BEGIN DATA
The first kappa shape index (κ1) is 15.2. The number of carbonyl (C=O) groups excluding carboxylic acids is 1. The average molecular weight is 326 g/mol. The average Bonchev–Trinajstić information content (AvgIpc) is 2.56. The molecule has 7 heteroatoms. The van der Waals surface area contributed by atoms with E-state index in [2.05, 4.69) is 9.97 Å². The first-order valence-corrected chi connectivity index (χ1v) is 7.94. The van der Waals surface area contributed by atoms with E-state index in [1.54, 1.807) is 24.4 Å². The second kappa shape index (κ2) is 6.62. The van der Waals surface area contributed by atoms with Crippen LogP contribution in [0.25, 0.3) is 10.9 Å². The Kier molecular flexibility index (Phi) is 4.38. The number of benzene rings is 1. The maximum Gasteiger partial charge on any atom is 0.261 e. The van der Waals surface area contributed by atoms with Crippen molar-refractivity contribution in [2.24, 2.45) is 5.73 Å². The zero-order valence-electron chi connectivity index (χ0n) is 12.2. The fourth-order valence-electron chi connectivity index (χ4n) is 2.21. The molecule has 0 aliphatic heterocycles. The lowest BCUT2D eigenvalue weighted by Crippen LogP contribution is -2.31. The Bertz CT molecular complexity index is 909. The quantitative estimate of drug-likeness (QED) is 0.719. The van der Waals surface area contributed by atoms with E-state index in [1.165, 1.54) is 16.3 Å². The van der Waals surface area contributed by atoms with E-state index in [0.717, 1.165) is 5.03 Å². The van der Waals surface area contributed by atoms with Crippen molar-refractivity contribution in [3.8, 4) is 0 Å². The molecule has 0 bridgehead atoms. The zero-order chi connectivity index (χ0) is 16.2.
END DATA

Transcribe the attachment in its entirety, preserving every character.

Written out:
The first kappa shape index (κ1) is 15.2. The number of carbonyl (C=O) groups excluding carboxylic acids is 1. The average molecular weight is 326 g/mol. The average Bonchev–Trinajstić information content (AvgIpc) is 2.56. The molecule has 7 heteroatoms. The van der Waals surface area contributed by atoms with E-state index in [2.05, 4.69) is 9.97 Å². The first-order valence-corrected chi connectivity index (χ1v) is 7.94. The van der Waals surface area contributed by atoms with E-state index in [1.54, 1.807) is 24.4 Å². The second kappa shape index (κ2) is 6.62. The van der Waals surface area contributed by atoms with Crippen LogP contribution in [0.25, 0.3) is 10.9 Å². The Kier molecular flexibility index (Phi) is 4.38. The number of benzene rings is 1. The maximum Gasteiger partial charge on any atom is 0.261 e. The van der Waals surface area contributed by atoms with Crippen molar-refractivity contribution in [2.24, 2.45) is 5.73 Å². The zero-order valence-electron chi connectivity index (χ0n) is 12.2. The fourth-order valence-electron chi connectivity index (χ4n) is 2.21. The molecule has 0 aliphatic heterocycles. The lowest BCUT2D eigenvalue weighted by Crippen LogP contribution is -2.31. The Bertz CT molecular complexity index is 909. The quantitative estimate of drug-likeness (QED) is 0.719. The van der Waals surface area contributed by atoms with E-state index in [1.165, 1.54) is 16.3 Å². The van der Waals surface area contributed by atoms with E-state index in [0.717, 1.165) is 5.03 Å². The van der Waals surface area contributed by atoms with Crippen molar-refractivity contribution in [3.8, 4) is 0 Å². The molecule has 0 bridgehead atoms. The zero-order chi connectivity index (χ0) is 16.2.